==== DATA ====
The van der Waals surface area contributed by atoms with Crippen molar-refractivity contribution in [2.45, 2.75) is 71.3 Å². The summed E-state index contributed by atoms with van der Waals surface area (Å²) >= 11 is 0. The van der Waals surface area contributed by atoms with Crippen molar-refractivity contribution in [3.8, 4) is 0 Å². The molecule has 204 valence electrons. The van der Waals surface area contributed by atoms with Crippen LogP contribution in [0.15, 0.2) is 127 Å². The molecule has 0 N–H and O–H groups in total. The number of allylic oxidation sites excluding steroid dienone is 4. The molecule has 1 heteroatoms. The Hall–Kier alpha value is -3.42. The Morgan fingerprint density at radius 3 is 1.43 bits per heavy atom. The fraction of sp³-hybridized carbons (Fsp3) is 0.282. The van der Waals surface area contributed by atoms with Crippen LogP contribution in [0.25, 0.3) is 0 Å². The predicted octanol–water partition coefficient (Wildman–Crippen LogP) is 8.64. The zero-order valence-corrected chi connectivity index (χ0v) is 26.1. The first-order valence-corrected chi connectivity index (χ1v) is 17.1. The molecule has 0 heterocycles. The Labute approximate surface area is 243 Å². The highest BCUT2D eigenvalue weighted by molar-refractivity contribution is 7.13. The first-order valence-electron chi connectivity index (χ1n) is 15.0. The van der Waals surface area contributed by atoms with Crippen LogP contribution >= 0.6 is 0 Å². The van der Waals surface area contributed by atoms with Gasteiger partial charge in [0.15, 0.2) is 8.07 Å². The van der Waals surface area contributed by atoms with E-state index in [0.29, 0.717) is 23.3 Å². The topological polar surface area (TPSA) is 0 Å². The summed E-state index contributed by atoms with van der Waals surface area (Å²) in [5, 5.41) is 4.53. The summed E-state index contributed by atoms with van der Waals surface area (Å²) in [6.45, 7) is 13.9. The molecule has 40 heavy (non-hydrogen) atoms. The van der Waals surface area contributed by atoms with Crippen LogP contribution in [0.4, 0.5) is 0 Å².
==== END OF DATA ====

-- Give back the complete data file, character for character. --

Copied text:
The van der Waals surface area contributed by atoms with Crippen molar-refractivity contribution in [2.45, 2.75) is 71.3 Å². The summed E-state index contributed by atoms with van der Waals surface area (Å²) >= 11 is 0. The van der Waals surface area contributed by atoms with Crippen molar-refractivity contribution in [3.8, 4) is 0 Å². The molecule has 204 valence electrons. The van der Waals surface area contributed by atoms with Crippen LogP contribution in [0.15, 0.2) is 127 Å². The molecule has 0 N–H and O–H groups in total. The number of allylic oxidation sites excluding steroid dienone is 4. The molecule has 1 heteroatoms. The Hall–Kier alpha value is -3.42. The Morgan fingerprint density at radius 3 is 1.43 bits per heavy atom. The fraction of sp³-hybridized carbons (Fsp3) is 0.282. The van der Waals surface area contributed by atoms with Crippen LogP contribution in [0.25, 0.3) is 0 Å². The predicted octanol–water partition coefficient (Wildman–Crippen LogP) is 8.64. The zero-order valence-corrected chi connectivity index (χ0v) is 26.1. The first-order valence-corrected chi connectivity index (χ1v) is 17.1. The molecule has 0 heterocycles. The Labute approximate surface area is 243 Å². The highest BCUT2D eigenvalue weighted by molar-refractivity contribution is 7.13. The first-order valence-electron chi connectivity index (χ1n) is 15.0. The van der Waals surface area contributed by atoms with Crippen LogP contribution >= 0.6 is 0 Å². The van der Waals surface area contributed by atoms with Gasteiger partial charge in [0.15, 0.2) is 8.07 Å². The van der Waals surface area contributed by atoms with E-state index in [0.29, 0.717) is 23.3 Å². The topological polar surface area (TPSA) is 0 Å². The summed E-state index contributed by atoms with van der Waals surface area (Å²) in [5, 5.41) is 4.53. The summed E-state index contributed by atoms with van der Waals surface area (Å²) in [6.45, 7) is 13.9. The molecule has 40 heavy (non-hydrogen) atoms. The van der Waals surface area contributed by atoms with Crippen LogP contribution in [0.4, 0.5) is 0 Å².